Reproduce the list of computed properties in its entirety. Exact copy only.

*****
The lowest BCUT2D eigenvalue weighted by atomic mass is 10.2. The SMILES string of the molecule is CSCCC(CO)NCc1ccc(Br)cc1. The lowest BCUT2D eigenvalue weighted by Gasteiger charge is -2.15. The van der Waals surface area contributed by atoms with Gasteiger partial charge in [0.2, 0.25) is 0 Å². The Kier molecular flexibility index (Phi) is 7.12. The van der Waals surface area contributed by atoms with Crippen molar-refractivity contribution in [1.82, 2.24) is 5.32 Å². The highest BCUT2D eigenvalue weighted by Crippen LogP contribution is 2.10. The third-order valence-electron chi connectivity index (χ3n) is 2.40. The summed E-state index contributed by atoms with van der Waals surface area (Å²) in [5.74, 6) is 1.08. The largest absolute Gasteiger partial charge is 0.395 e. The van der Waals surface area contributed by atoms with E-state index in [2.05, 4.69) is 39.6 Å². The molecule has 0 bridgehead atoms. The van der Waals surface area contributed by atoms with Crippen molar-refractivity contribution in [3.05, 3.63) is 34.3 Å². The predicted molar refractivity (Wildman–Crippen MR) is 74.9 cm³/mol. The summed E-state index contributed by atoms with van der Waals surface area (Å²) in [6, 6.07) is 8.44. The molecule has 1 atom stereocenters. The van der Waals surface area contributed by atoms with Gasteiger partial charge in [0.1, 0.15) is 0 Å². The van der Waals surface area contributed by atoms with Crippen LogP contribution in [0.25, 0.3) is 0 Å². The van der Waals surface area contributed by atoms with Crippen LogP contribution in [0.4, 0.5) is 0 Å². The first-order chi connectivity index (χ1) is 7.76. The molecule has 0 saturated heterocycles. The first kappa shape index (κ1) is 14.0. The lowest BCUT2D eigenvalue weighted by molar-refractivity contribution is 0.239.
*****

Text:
The lowest BCUT2D eigenvalue weighted by atomic mass is 10.2. The SMILES string of the molecule is CSCCC(CO)NCc1ccc(Br)cc1. The lowest BCUT2D eigenvalue weighted by Gasteiger charge is -2.15. The van der Waals surface area contributed by atoms with Gasteiger partial charge in [0.2, 0.25) is 0 Å². The Kier molecular flexibility index (Phi) is 7.12. The van der Waals surface area contributed by atoms with Crippen molar-refractivity contribution in [1.82, 2.24) is 5.32 Å². The highest BCUT2D eigenvalue weighted by Crippen LogP contribution is 2.10. The third-order valence-electron chi connectivity index (χ3n) is 2.40. The summed E-state index contributed by atoms with van der Waals surface area (Å²) in [5.74, 6) is 1.08. The largest absolute Gasteiger partial charge is 0.395 e. The van der Waals surface area contributed by atoms with E-state index in [2.05, 4.69) is 39.6 Å². The molecule has 0 bridgehead atoms. The van der Waals surface area contributed by atoms with Crippen molar-refractivity contribution in [3.05, 3.63) is 34.3 Å². The predicted molar refractivity (Wildman–Crippen MR) is 74.9 cm³/mol. The summed E-state index contributed by atoms with van der Waals surface area (Å²) in [6, 6.07) is 8.44. The molecule has 1 atom stereocenters. The van der Waals surface area contributed by atoms with Gasteiger partial charge in [0.1, 0.15) is 0 Å². The van der Waals surface area contributed by atoms with Crippen LogP contribution in [0.25, 0.3) is 0 Å². The van der Waals surface area contributed by atoms with Crippen LogP contribution in [0.4, 0.5) is 0 Å². The first-order chi connectivity index (χ1) is 7.76. The molecule has 0 saturated heterocycles. The first kappa shape index (κ1) is 14.0. The lowest BCUT2D eigenvalue weighted by molar-refractivity contribution is 0.239.